On another postcard day in San Diego, Kelepi Finau enters The Lodge at Torrey Pines, picks up his family credential and meanders down to the putting green. He surveys the scene, with PGA Tour players grinding over 5-footers, and gently runs his palm along the finely manicured poa annua grass.
“It doesn’t seem real to me,” he says. “Sometimes I look around, and I can’t believe we got here.”
Finau attends only a few events per year, usually on the West Coast swing or at majors, and on this occasion he has assumed a familiar position: He is watching and supporting one of his nine children, Tony, a 6-foot-4, 200-pound, titanium-denting athletic marvel who epitomizes the modern game that is bigger, stronger and faster than ever before. But for all of Tony’s physical gifts – and yes, there are many, for the 26-year-old Tongan-Samoan-American possesses the size of an NBA small forward, the ranginess of an MLB center fielder and the wingspan of an NFL receiver – it is his family’s backstory that is the most compelling.
A smile never leaves Kelepi’s face as he sits on a wooden bench near the putting green. He laughs easily and often, shaking hands with equipment reps, players and caddies. But during this recent two-hour conversation, there also are a few tears that stream down his face as he recounts the improbable journey to the PGA Tour. Turns out it’s a winding, emotional tale of sacrifice and dedication, discovery and understanding, and, most of all, faith and support.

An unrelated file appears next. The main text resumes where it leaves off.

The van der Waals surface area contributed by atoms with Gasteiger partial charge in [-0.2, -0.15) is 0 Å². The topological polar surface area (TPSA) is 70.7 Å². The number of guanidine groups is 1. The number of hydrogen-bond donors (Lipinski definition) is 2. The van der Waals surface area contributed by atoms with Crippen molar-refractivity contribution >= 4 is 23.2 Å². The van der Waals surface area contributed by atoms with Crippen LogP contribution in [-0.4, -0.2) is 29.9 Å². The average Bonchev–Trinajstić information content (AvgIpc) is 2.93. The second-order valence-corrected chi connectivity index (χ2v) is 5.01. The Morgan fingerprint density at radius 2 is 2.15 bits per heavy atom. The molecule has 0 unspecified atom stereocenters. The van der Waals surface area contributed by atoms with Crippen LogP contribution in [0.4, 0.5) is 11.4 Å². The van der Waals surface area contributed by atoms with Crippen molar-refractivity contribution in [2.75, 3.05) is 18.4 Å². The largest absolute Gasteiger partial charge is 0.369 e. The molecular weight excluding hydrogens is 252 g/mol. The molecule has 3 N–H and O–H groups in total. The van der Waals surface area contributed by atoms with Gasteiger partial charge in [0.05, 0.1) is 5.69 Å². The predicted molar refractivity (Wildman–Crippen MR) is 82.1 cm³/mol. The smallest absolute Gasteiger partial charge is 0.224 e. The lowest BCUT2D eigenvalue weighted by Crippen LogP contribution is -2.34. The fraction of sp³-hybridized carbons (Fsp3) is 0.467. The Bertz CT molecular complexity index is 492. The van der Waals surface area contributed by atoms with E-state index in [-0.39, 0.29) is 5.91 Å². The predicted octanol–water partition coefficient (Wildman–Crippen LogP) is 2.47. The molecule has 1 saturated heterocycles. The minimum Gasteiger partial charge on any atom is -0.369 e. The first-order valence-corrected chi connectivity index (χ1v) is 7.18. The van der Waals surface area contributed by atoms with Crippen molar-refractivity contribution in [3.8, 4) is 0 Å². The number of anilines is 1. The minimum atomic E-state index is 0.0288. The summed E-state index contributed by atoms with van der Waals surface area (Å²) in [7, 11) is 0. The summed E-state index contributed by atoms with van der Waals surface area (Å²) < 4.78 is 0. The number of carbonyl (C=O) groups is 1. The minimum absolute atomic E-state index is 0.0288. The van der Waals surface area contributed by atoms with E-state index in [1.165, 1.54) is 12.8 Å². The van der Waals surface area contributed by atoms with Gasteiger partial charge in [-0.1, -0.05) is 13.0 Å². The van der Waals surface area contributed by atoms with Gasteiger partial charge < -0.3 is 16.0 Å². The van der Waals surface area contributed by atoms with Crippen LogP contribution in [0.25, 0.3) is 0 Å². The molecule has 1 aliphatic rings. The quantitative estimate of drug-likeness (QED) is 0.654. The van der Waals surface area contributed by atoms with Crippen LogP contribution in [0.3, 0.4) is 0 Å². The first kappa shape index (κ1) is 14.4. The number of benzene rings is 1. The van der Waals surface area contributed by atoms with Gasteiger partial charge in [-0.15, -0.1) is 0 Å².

KELEPI WAS 12 WHEN HE immigrated to the United States in the mid-1960s, leaving behind the simple island life of Tonga, population 105,000, with its grass huts, sweeping beaches and crushed-coral roads. He spent his teenage years in Inglewood, Calif., mowing lawns with his father after school and on weekends to help pay the bills.
When he was 23, he met his wife, Ravena, and moved to Utah to raise their family. Kelepi made $35,000 a year working graveyard shifts for Delta Airlines, where he prepared freights, handled customer service requests and booked reservations.